When it goes live by 2024, the Square Kilometre Array (SKA) telescope will collect a deluge of radio signals from deep space. More specifically, every day thousands of antennas located in southern Africa and Australia will collectively gather 14 exabytes of data and store one petabyte. The SKA has been called "the ultimate Big Data challenge."
|One 64-bit Microserver|
The distributed design of the SKA has a total antenna area of one square kilometer. And due to the large volume of big data it can collect, a high-performance computing architecture – with data transfer links with a capacity that far exceeds current state-of-the-art technology – must be developed to manage the process of gathering, storing and analyzing the 13 billion-year-old data.
One of the key pieces of this high-performance computing architecture is a 64-bit microserver. At 133 × 55 mm2 the microserver contains all of the essential functions of today’s servers, which are 4 to 10 times larger in size.
Not only is the microserver compact, it is also very energy-efficient. One of its innovations is hot-water cooling, which in addition to keeping the chip operating temperature below 85 degrees C, will also transport electrical power by means of a copper plate. The concept is based on the same technology IBM developed for the SuperMUC supercomputer located outside of Munich, Germany. IBM scientists hope to keep each microserver operating between 35–40 watts including the system on a chip (SOC).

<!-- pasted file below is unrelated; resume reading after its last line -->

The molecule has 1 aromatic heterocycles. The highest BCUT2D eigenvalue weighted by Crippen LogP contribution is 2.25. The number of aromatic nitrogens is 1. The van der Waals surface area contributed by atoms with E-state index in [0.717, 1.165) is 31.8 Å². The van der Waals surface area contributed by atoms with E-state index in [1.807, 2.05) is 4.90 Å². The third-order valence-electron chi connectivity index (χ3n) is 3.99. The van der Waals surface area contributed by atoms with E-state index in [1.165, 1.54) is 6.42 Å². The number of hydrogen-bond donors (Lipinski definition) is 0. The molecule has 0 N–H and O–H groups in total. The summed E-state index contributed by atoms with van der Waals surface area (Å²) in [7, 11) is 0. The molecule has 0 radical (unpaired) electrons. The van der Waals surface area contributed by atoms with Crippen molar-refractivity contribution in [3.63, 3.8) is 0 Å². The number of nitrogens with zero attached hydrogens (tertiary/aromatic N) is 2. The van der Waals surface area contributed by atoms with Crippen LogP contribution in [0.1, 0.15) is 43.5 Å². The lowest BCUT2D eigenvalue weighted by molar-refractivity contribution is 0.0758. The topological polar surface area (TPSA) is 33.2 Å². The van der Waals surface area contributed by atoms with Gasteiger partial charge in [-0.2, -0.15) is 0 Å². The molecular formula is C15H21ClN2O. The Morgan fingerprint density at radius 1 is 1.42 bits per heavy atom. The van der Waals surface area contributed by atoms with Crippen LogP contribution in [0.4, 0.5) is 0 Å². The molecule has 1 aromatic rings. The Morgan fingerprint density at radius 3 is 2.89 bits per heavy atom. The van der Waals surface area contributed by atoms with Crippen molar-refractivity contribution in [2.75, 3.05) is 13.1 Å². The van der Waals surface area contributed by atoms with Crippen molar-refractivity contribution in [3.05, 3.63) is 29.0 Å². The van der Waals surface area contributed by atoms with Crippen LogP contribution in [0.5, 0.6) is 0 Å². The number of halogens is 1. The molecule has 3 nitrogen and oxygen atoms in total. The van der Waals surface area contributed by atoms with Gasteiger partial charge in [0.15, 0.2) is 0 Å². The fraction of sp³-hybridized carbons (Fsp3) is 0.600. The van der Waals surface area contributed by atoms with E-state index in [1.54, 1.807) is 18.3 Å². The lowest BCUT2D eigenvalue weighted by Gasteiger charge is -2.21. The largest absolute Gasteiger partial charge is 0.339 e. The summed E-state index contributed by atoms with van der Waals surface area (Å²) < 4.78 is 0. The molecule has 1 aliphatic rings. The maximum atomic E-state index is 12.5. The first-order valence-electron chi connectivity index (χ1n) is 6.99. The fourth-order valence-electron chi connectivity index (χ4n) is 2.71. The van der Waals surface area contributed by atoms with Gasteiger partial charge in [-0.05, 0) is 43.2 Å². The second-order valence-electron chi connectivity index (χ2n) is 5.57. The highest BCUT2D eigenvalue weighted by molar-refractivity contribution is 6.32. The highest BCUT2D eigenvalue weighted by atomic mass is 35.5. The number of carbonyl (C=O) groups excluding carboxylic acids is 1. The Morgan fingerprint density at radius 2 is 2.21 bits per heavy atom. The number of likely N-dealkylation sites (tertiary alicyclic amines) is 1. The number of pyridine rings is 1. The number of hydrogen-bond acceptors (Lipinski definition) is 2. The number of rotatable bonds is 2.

|8 cell-phone sized microservers |
in a small package.
While the microserver has been demonstrated at conferences, including CeBIT, and this week at SC15 in Austin, IBM and ASTRON haven't provided any to external parties until now.
Earlier today at the ASTRON & IBM Centre for Exascale Technology in Dwingeloo, Netherlands, scientists and engineers from the two groups provided three micro servers to Philips Drachten, Sensor City Assen and the Technical University of Eindhoven.
Philips Drachten will focus on integrating the microserver in the smart factory of the
future, also known as Industry 4.0. Based on a future where robots can see, hear and feel, the microserver would be invaluable to exchange all
that unstructured data fast to make the right decisions. Sensor City Assen plans to
use the microserver in places where an ordinary server does not fit in order to analyze
large amounts of data, directly. Think of noise, CO2 emissions and
traffic flow, for instance. And finally, the Technical University of Eindhoven will integrate
the microserver into a new method expected to enable data centers to
operate faster and greener.
Labels: ASTRON, DOME, microserver